It often takes a crisis to instigate change. The financial crisis of 2008 brought the financial industry’s shortcomings to the surface, ultimately spurring more transparency and accountability. Similarly, for as long as organizations have been touting greater diversity, it was the murder of George Floyd in May 2020 that pushed many U.S. companies to embrace diversity, equity and inclusion, taking DEI commitments to new heights.
40% of S&P 500 companies discussed diversity policies during earnings calls in the second quarter of 2020, up from 6% the previous year, per research by the Royal Bank of Canada. Some organizations have flourished with new leaders in executive diversity roles; others have withered. There are lessons that can be gleaned from both sides of the equation.
Chief Diversity Officers: A Position and a Statement
Creating a Chief Diversity Officer position at a bank or credit union could send several messages including that the institution has made it a priority to reflect the customers it serves, has a new or enhanced commitment to pay equity, wants to elevate its voice in the markets or be a voice at new tables.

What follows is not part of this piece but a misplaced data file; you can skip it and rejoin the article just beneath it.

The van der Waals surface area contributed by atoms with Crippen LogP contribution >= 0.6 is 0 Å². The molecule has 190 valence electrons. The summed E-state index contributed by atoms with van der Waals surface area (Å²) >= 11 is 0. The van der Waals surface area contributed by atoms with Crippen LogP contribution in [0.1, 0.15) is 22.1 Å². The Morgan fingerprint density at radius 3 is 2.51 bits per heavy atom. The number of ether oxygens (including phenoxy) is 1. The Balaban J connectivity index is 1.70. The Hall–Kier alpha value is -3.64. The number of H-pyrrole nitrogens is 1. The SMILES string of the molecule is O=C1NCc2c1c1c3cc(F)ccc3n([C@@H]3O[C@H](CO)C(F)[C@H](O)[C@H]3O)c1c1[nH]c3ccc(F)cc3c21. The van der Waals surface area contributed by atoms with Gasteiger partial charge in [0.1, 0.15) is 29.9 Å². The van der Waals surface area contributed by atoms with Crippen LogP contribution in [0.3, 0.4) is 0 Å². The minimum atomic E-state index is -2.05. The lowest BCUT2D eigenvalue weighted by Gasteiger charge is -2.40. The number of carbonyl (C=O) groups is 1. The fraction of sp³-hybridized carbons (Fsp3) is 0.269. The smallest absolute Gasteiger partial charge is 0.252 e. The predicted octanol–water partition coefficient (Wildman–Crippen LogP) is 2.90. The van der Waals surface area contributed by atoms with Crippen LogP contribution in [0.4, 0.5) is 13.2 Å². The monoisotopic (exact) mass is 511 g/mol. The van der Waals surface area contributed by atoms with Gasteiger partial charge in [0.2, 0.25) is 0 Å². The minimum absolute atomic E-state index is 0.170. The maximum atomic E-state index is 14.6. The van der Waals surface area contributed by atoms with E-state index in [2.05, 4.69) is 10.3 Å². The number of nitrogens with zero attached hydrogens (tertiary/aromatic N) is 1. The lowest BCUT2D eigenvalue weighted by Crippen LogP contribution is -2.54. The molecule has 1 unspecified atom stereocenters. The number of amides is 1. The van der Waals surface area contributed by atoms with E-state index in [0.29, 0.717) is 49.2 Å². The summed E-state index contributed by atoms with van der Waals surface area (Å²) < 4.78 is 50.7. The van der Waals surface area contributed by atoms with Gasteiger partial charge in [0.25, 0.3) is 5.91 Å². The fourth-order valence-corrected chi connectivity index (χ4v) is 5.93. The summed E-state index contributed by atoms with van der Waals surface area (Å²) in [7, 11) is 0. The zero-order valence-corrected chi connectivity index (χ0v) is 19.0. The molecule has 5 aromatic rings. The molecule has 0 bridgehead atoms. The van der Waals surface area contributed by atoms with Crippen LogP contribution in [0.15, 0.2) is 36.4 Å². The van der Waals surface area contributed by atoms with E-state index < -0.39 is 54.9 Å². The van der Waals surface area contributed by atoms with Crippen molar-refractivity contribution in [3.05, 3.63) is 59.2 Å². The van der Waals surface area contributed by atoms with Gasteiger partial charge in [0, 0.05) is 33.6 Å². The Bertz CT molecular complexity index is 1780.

Creating a CDO position within the C-suite in particular makes a statement to both employees and clients because these executives prioritize strategies that facilitate DEI company-wide. Many financial institutions see the need for such a position as critical. In fact more chief diversity officers have been added to the C-suite than any other position.
The hiring of CDO’s overall soared 111% as a share of all hires between September 2020 and August 2021, according to LinkedIn data.
New chief diversity officers made up 51% of all C-suite hires in 2021, after being at 84% in 2020.
Representation of diverse employees and suppliers has always been good business for banks as well as other companies. It has now become a business necessity. When leaders reflect the diversity of the communities they serve, institutions see greater success.
For example, McKinsey notes “a substantial differential likelihood of outperformance — 48% — separates the most from the least gender-diverse companies.”
Further, a Coqual report found that diverse publicly-traded companies were 70% more likely than non-diverse public companies to report new market growth in the past 12 months and 45% more likely to report improved market share in that same time-frame.
From CDO Boom to Bust — Why?
While 2020 and 2021 saw a boom in chief diversity officer hiring, there was an almost equal and opposite reaction reported in late 2021 and into 2022. CDOs are leaving their posts quickly. The Financial Times reported that the average tenure of a chief diversity officer in the U.S. was 1.8 years in 2021, down from 3.1 years in 2018.
Why is this? Certainly, there is ever-scaling demand for more expertise, which is in low supply. However, there is also a quiet realization these newer CDO leaders are not always being given the authority and tools that they were promised would ensure success.